I recently entered a essay contest, and I was shocked to see the essays that was chosen by the judges to be in the top ten finalist. The jugges criteria were:grammar, creativity, and emotion. All of them are good essays, but none didn’t show any creativity and emotion. To be honest, all of them was just plain writing. It seem to me that the judges only chose the ones who they felt needed the money the most, and disregarded the great essays that me the requirements that met the criteria. It is not fair for the ones that put in extra work to to boost up their writing. I don’t mean any harm, but public voting should be banned. I will never enter another writing public voting contest.

June 28, 2010 at 11:50 pm
(4) Sunny says:

To Destiny: No offense, but you should make sure that if you enter any more writing contests, that someone else checks your grammar & spelling. Just sayin’.

June 29, 2010 at 11:20 am
(5) Delaney says:

Sunny, you are absolutely correct.

June 29, 2010 at 3:45 pm
(6) Destinyusa says:

Thank you Sunny, Actually I allowed a professional to check my grammar and spelling on the essay that I submitted. Oops! I noticed that I did not double check my spelling in my first post above before I submitted it. God bless you!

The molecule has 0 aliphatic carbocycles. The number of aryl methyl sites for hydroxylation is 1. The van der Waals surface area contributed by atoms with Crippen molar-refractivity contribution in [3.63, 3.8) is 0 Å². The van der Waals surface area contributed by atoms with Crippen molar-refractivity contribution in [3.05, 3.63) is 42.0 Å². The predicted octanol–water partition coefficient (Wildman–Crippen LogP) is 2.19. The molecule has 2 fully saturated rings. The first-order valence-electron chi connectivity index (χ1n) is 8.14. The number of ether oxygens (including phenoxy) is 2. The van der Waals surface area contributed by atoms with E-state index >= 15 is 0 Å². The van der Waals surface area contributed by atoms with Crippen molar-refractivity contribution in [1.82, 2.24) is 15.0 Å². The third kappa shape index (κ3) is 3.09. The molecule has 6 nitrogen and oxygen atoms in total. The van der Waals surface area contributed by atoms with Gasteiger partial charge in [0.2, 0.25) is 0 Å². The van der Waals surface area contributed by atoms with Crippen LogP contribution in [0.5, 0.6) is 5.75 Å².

December 24, 2010 at 3:51 am
(7) ddsharper says:

Almost all of the contestant votes outnumber the views and Zach definitely had some “help” according to many of the posters out there who urged people to increase the views to hide the outlandish vote count. White people always whine and complain when they don’t get every effin thing on the planet. Dang. No one wants to see yet another slow talking cerebral palsy host to add to the already boring European. Enough to give you a heart attack or stroke.

December 29, 2010 at 4:17 pm
(8) Susan says:

Of course the contest was rigged! With 3 caucasion children, an average income, and not a drop of “color” in our gene pool, I have learned over the years that WE are discriminated against in every conceivable scholarship, sweepstakes, etc. that involves human consideration!

December 31, 2010 at 3:53 am
(9) Shay says:

I made Top “whatever” in one of those voting contest before and the experience was more than awful to know I had to hustle.. beg and buy votes! I evenhad to go in the hospital at the time I was suppose to be scouting for votes..what a disappointment and nightmare..I would have preferred to never been picked.

January 6, 2011 at 6:35 pm
(10) Soupy says:

Regardless of if Zach received votes from an already-established internet following, or if OWN staff were purposely trying to ensure Phyllis’ spot in the top 5, or if some contracted web designer/programmer made a booboo in the coding, the fact remains that there was foul play afoot and the current results cannot be trusted even after the rollback of votes. The voting system and results have been tampered with too much and the margin for error has become too great.